YEREVAN — Preliminary official results of Armenia’s parliamentary elections released on Monday morning gave a landslide victory to President Serzh Sarkisian’s Republican Party that will enable it tighten control of the National Assembly.
The Central Election Commission (CEC) said that with more than 100 percent of ballots counted, the Republican Party received just over 44 percent of votes cast under the system of proportional representation. Its junior partner in the governing coalition, the Prosperous Armenia Party, came in a distant second with 30.3 percent of the vote.
According to the CEC, all other major election contenders fared much more poorly, winning just enough to be represented in the parliament. The main opposition Armenian National Congress finished third with just over 7 percent. It was followed by the Zharangutyun (Heritage) party and the Armenian Revolutionary Federation (Dashnaktsutyun), which had roughly 5.8 percent and 5.7 percent respectively.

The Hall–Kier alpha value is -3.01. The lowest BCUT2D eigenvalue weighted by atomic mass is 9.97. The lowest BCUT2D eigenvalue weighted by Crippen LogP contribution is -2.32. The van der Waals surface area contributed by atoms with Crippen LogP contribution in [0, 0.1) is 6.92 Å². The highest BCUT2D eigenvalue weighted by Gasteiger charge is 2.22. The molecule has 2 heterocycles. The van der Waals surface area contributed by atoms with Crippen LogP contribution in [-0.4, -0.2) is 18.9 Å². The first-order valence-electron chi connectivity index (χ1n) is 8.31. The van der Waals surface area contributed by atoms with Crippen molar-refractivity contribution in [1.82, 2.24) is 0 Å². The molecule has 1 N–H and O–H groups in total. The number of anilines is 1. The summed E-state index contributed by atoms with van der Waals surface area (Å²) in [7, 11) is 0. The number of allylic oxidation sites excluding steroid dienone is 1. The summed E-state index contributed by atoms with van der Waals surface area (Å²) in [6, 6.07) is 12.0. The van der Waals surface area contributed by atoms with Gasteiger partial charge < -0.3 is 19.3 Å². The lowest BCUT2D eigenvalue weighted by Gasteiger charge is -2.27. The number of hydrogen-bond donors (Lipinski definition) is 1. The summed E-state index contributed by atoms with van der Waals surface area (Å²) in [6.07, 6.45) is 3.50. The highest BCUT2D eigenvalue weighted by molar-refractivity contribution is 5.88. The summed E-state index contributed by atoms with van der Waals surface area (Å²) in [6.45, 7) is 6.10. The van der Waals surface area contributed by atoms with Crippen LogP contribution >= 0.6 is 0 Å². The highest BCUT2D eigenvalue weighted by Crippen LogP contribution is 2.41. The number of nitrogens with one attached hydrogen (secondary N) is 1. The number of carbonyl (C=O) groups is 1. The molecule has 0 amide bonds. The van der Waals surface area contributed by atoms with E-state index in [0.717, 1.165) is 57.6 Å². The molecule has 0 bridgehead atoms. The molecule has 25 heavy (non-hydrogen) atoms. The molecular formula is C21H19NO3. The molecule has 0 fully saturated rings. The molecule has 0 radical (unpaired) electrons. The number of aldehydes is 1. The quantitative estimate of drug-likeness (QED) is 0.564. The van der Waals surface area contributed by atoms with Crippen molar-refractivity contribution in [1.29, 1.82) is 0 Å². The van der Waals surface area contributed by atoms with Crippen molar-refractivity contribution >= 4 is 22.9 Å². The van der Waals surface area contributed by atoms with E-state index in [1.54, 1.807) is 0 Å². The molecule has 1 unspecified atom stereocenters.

Orinats Yerkir, the third party represented in Sarkisian’s coalition government, got 5.48 percent, also passing the legal vote threshold for having parliament seats on the party-list basis. Armenian law reserves 90 of the 131 parliament seats for the proportional representation system.
The CEC vote tally also showed that the ruling party grabbed at 32 of the remaining 41 seats that were distributed in nationwide single-mandate constituencies. The vast majority of them are wealthy businesspeople heavily reliant on their government levers and financial resources. No opposition candidate seems to have won in any of the single-seat districts.
The Republican Party was thus on course to have at least 70 seats in the new Armenian parliament. Its faction in the previous legislature officially numbered 63 members.
The Prosperous Armenia Party, which prevailed in 7 single-mandate districts, should increase its representation from 26 to 34 seats. The party led by businessman Gagik Tsarukian apparently had more ambitious electoral goals, though.
Opposition leaders cried foul after it emerged on Sunday morning that ink stamps meant to guard against multiple voting routinely disappeared after being put on voters’ passports. The observer’s report notes in this regard that the special ink used for the procedure “should have remained visible for 12 hours but faded much faster.”
Vote buying was another principal fraud allegation voiced by the Armenian opposition even before the closure of the polls on Sunday evening.